The NSA on Thursday (Thailand time) also refuted as false "the implication" that its information collection is "arbitrary and unconstrained."
On its website, The Guardian published a batch of slides from what appears to be an internal US intelligence training briefing laying out the capabilities of the XKeyscore program.
The paper had blacked out four of the 32 slides because "they reveal details of specific NSA operations," but the remainder of the document lays out the operation of the programme in detail.
The slides are marked "Top Secret" and restricted to authorised personnel from the United States, Britain, Canada, Australia and New Zealand. They were produced in 2007 and not due to be declassified until 2032.
According to the slides, XKeyscore allows US spies to monitor in real time the emails, web browsing, Internet searches, social media use and virtually all online activity of a target.
The system's computer infrastructure is based on a "massive distributed Linux cluster" and has "over 500" servers distributed around the world, including Thailand.
A map included in the briefing suggests that these servers are located on every continent, on the territory of US allies and of rivals like Russia, China and Venezuela.
Where XKeyscore appears to differ from other US surveillance programs that have already been revealed is that it can index and make searchable virtually any online activity.
"No other system performs this on raw unselected bulk traffic," the document boasts.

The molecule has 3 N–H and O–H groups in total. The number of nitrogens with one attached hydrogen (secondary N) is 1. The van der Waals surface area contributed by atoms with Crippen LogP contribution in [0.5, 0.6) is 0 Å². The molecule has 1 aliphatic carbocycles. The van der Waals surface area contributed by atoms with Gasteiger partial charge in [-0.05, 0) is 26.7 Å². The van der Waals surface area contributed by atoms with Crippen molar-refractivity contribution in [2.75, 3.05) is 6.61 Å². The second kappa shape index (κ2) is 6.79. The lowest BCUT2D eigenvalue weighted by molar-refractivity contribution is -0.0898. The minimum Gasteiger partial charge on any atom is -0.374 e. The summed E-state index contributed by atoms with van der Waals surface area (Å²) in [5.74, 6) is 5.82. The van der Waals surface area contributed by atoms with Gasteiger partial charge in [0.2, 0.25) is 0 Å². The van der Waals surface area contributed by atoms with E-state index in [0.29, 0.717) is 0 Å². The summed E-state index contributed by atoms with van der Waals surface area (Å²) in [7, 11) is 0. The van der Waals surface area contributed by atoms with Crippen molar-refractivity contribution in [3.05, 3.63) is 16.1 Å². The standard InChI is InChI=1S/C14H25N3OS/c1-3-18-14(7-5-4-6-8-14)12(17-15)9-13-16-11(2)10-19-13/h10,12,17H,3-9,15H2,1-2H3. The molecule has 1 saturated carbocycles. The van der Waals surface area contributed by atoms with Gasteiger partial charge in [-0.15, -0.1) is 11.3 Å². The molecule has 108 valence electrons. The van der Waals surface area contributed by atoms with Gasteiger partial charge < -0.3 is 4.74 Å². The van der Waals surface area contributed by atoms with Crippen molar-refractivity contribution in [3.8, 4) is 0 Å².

XKeyscore does not require an intelligence analyst to have a "strong selector" such as an email address to find a target - agents can work back from a general search to find an individual.
The examples it gives are if someone is using an unusual language for his area, such as German in Pakistan, or using Google Maps to scout targets for attack.
The document boasts that XKeyscore has allowed US agents to capture "over 300 terrorists" but pages that apparently relate to specific operations have been redacted by The Guardian.
The slides also say that XKeyscore is being updated to make it more powerful and faster and to broaden the range of data it can search to include, for example, the EXIF data embedded in digital photographs.
The Guardian interviewed Mr Snowden in June, when he was in Hong Kong after fleeing his job at the NSA in Hawaii carrying a trove of top secret files.
The paper did not say why it had not published details of XKeyscore in June, when it revealed the existence of a less capable US surveillance system known as Prism.
But the leak coincided with a hearing of the US Senate judiciary committee at which top intelligence officials are to be grilled by lawmakers concerned that spy agencies have exceeded the law.
The NSA in its statement acknowledged the existence of XKeyscore for the sake of clarification and said it "is used as part of NSA's lawful foreign signals intelligence collection system."
"Public release of this classified material about NSA collection systems, without context, does nothing more than jeopardize sources and methods, and further confuse a very important issue for the country," it added.
It is illegal in the United States for intelligence agencies to monitor US citizens without a court order, but Snowden's leaks have shown that Americans are regularly caught up in monitoring sweeps.
The revelations have also embarrassed Washington abroad, where some have been shocked by the extent of US internet surveillance.
Writer: Online reporters with agency reports
About the author
- Writer: Jon Fernquest
Position: Online Writer